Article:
Ask a woman what her least favorite part of staying healthy is, and she might point to her next gynecology appointment. Jenna Perkins can relate. While Perkins didn’t have a lifelong dream to become a nurse, she knew she wanted to be a healer. How to put her interests into action was less concrete in her head—it clicked for after her first gynecological exam.

“I remember thinking that if I had the chance to hold so much power, I would do it in a way that honored the sacred nature of such a private ritual. I would be gentle. I would practice with empathy and not authority,” Jenna said.

Thanks to that epiphany, Jenna became the healer she had always imagined, joining George Washington University’s Medical Faculty Associates in the department of Urology as a Pelvic Floor Nurse Practitioner. Her patients call her “incredible,” “wonderful,” and “thoughtful,” and they point out her kindness and her commitment to providing stellar care.

“I work with some of the most vulnerable women, from those who have chronic pain that is often dismissed as post-partum, to menopausal women who are experiencing drastic physical changes that can be debilitating and alienating, to women experiencing pain during intercourse,” Jenna said. Through her practice, she constantly helps women to have richer, fuller lives—while living up to her commitment to empathy.

“I try to always remember what it took for a patient to make it to my clinic,” Jenna said. “I think about how many other providers they must have seen, how many times they had to call to get through to schedule, how far they have come from, and how brave they are to share their most intimate issues with me. It really allows me to stay grounded in the patient’s experience and remember that it might just be another day at work for me, but this visit could be life-altering for them.”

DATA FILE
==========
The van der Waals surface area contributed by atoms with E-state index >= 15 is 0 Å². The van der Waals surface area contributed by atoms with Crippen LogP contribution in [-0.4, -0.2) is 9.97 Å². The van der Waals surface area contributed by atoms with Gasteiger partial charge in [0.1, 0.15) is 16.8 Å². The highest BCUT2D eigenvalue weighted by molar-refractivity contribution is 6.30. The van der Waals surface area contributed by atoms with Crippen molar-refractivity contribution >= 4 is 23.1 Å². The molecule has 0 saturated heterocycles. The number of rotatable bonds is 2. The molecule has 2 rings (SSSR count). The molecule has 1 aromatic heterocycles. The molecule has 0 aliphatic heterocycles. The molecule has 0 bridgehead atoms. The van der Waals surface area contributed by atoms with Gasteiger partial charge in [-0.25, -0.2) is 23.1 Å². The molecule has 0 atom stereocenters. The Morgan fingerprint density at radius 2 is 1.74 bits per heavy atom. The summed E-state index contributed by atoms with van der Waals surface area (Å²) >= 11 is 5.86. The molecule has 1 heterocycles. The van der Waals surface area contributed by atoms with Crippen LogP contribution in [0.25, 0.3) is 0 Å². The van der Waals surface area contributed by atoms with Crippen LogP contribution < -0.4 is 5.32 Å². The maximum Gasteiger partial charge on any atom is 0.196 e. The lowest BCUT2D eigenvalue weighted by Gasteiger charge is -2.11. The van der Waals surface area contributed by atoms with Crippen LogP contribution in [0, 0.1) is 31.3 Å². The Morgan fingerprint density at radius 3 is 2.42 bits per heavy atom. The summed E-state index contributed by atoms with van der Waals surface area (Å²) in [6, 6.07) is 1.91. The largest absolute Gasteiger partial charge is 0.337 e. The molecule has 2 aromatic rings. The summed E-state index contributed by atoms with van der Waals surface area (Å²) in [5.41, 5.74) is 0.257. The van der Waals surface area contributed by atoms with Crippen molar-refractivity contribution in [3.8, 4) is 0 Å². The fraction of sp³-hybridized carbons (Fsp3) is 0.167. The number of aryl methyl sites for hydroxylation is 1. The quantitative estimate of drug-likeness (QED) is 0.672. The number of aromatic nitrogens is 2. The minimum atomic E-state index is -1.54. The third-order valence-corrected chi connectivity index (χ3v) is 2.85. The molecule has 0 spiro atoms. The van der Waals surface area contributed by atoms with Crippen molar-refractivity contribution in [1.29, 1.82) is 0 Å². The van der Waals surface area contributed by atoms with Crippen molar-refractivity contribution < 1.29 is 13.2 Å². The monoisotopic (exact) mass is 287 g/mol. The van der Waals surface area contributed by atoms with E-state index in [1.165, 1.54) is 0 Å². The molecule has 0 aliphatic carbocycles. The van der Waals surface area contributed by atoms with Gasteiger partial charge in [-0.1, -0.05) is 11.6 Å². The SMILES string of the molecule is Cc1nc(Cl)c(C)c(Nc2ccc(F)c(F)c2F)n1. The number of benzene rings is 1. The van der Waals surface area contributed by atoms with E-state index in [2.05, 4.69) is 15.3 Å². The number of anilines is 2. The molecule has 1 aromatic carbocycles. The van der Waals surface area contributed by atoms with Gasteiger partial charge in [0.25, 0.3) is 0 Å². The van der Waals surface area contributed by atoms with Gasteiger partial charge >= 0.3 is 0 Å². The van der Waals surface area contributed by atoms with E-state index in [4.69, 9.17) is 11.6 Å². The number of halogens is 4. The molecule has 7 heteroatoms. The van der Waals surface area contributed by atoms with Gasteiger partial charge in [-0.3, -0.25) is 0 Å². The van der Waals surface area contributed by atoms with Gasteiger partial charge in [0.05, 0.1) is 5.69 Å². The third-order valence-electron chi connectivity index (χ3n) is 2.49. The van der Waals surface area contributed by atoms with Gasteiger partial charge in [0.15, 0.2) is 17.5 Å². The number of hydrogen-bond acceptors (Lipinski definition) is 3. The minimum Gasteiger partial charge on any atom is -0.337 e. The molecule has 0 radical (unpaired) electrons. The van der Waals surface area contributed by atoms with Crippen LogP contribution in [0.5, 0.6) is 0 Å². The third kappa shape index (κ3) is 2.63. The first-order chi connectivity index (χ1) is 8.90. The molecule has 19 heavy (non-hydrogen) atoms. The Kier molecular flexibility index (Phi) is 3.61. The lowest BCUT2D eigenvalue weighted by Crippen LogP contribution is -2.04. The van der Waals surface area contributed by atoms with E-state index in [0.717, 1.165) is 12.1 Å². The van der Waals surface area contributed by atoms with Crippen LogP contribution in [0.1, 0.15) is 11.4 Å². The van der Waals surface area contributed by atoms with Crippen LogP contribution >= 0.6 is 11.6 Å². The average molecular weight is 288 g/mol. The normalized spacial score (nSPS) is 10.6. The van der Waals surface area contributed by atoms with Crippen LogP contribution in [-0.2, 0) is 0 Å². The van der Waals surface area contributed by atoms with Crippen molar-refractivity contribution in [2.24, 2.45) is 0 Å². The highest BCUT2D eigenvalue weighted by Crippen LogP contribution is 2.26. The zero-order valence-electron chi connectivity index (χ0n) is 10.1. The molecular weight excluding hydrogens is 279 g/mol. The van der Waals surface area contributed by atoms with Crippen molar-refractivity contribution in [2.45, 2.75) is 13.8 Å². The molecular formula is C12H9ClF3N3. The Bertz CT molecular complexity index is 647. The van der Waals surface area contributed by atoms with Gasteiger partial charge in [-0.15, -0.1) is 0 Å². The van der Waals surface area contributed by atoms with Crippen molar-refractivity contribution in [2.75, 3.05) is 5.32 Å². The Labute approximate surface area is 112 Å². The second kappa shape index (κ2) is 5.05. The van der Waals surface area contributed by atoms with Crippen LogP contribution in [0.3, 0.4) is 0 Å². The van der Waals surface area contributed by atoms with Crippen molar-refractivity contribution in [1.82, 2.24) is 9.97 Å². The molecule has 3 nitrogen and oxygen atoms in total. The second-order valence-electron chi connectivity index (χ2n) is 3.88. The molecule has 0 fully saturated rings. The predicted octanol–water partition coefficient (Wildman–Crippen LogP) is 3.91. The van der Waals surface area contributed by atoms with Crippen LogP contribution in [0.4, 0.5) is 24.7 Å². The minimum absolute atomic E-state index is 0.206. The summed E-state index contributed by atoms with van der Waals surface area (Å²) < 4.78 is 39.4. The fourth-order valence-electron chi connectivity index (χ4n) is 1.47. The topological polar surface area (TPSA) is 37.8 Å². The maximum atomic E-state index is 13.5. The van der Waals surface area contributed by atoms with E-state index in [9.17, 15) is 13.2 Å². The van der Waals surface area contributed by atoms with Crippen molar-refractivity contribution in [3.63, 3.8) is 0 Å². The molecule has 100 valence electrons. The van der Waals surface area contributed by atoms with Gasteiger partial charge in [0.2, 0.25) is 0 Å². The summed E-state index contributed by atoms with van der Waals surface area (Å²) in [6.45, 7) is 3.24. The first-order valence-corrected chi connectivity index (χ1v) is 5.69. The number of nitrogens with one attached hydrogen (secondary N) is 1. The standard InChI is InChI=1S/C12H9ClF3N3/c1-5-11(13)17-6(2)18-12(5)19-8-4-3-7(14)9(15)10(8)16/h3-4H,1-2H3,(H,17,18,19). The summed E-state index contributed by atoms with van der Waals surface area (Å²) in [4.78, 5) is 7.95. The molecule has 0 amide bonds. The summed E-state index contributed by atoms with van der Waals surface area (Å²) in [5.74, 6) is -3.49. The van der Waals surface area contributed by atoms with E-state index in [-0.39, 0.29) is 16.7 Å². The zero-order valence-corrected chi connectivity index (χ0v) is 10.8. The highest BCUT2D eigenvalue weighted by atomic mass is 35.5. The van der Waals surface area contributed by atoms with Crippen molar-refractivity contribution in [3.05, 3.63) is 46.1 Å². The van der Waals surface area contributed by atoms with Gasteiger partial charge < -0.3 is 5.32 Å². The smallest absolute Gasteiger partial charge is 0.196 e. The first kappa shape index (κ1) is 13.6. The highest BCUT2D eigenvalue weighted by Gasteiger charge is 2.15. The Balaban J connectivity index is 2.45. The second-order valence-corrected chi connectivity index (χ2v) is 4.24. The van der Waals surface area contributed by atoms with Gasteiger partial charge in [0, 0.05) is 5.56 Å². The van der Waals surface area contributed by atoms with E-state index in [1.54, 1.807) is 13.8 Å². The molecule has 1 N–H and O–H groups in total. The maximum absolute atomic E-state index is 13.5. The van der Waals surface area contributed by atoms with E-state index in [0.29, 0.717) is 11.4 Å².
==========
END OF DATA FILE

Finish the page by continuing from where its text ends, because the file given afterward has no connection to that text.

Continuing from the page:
While Jenna’s early experience with a gynecological exam influenced her interest in being a healer, Penn Nursing further pointed her in the right direction. During Jenna’s time at Penn, she “came to recognize myself as a feminist in undergrad—women’s health was the logical next step to allow me to couple my morals with my work. Penn Nursing taught me the importance of having an evidenced-based dynamic practice. Now that I work in Washington, DC, my work has allowed me to hold space for many women who directly work in politics and others who have palpable fear associated with the current political climate.”

Ultimately, she hopes to be able to reach more women “beyond the stirrups,” empowering them on a grander scale and educating them about their bodies. Jenna notes, “I hope to have my women’s health education venture operating in the very near future. It is a dream I have had since around the time of that first exam—where I felt so unattached to my body under that sheet—to help women achieve the confidence that learning about the female body has given me. I just recently launched an Instagram page where I will be sharing some of my knowledge.”

Visit Jenna’s Instagram at @DiscovHerHealth.

Random fact: Jenna is a newlywed; she and her husband have two puppies.